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Jan 16 11 11:09 AM

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Is anyone here using or preserving cannonball tree fruits &/or flowers?

These do grow and fruit well locally in Puna. The flowers are fragrant in a heavy way, as well as large and showy. The fruit is way beyond durian, imho, in terms of putrid and cross-your-eyes-and-shudder foul smelling so I have not worked up the courage to actually try to taste any -yet apparently it is edible (I have found several credible records of people having tasted it, online. Apparently, like durian, if it is in one's mouth then the taste is better than the smell). Once the thick rind is cracked on the fruit and the soft segmented flesh inside is exposed to contact with the air then a ripe fruit will undergo astonishing color changes in just a few minutes, changing from white and pale yellow to chartruse and lime green and blues and purples. Once the oxygen hits it a liquidication appears to happen, pronto. Talk about stench!

Description:
http://www.eoearth.org/article/Cannon_ball_tree_%28Couroupita_guianensis%29

Best photo set here:
http://lucianriders.com/forum/viewtopic.php?style=4&f=74&t=532&view=next

Along with the purported medicinal properties I wonder if it could be useful as a base for perfume (like whale barf) and so on. Apparently it does not repel pigs, though, since there are records of them eating it.

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#2 [url]

Jan 16 11 1:31 PM

By the way, either the ripe cannonball fruit I dissected (slaughtered, is a better description, though it had its olefactory revenge aplenty) was devoid of seeds or the 200 to 300 seeds reputed to be in one fruit are very tiny (on the scale of poppy seeds or zinnia seeds) or so cleverly disguised that I could not identify them as seeds. Or maybe I was just gagging too hard to be able to focus properly. At any rate, a sample size of one is not indicative of much, but I saw no seeds in there.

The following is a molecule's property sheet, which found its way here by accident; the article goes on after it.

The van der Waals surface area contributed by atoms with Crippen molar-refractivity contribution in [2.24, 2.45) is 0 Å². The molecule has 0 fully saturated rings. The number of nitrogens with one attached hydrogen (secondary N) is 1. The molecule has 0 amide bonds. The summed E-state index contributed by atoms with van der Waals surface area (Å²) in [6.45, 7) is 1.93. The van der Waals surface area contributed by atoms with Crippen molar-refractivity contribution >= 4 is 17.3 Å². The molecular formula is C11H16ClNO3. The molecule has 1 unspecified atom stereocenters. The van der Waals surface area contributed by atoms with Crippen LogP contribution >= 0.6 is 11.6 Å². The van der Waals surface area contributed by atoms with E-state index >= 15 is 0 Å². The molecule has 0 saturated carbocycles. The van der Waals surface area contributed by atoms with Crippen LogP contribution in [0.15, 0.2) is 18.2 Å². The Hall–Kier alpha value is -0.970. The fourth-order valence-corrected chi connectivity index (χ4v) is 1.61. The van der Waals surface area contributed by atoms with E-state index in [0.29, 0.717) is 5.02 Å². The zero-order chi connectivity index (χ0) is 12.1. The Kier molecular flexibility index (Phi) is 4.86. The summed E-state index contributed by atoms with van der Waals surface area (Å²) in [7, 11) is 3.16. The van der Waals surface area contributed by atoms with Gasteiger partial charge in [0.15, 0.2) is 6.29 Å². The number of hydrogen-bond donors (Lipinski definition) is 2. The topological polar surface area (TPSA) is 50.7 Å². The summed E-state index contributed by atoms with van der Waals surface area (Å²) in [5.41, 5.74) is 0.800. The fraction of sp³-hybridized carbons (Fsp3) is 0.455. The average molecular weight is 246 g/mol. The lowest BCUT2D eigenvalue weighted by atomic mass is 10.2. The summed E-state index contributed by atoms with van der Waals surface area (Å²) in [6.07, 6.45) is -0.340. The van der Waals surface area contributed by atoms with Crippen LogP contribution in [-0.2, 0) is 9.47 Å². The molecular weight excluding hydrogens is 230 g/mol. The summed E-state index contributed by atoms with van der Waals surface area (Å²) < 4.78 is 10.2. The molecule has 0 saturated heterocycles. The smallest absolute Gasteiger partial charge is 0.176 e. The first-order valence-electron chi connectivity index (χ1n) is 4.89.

Facts are stubborn things; whatever may be our wishes, our inclinations, or the dictates of our passions they cannot alter the state of facts and evidence. JA

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#3 [url]

Jan 16 11 11:26 PM

You know, actually, there's a lot of stuff that grows here that tastes pretty nice. . .and can be had for near free especially as culls, like papayas. . .just considering. I'd think a rotten papaya is probably better than a choice cannonball(or whatever.) They are strange looking for sure.

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#4 [url]

Jan 17 11 1:28 AM

True, if nice-tasting is the goal (...and if pests from nematodes to slugs to bunchy-top virus do not take out the crop of common cultivars). Odd botanicals such as the cannonball tree intrigue me, though, for perhaps offering something out of the ordinary which could prove useful. Apart from the medicinal applications for cannonball fruit, for instance, what if just a dash in combination with something(s) else produces an extraordinary flavoring for gum, ice cream, popsicles, candy, wine, brandy, etc? Variety is the spice of life, niche marketing of items novel for their rarity may provide cash flow while common crops languish without cost-effective sales, and in terms of ecological strategy in the food forest diversity trumps uniformity. Who knows but a peppering of odd botanicals --such as cannonball-- interspersed amongst the food forest might provide a fire break of sorts against a wave of pests (insects, fungus, etc) rolling through like a wave?

Facts are stubborn things; whatever may be our wishes, our inclinations, or the dictates of our passions they cannot alter the state of facts and evidence. JA

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#5 [url]

Jan 17 11 4:46 PM

What other goal is there than nice tasting for home grown fruit?  One hopes there are some nutritional benefits as well as nice tasting of course, but we don't have to be concerned with shipping qualities, shelf life or point-of-purchase appeal.  It seems the pursuit of those three qualities have done in a lot of the good tasting of fruits and vegetables.

All these oddball edibles are interesting to a degree, but when it comes time for the roots to hit the dirt, I'm planting tasty things that I like to eat.  If there's leftovers or culls for bunnies and rabbits, that's okay, but primarily I like to plant tasty people food.

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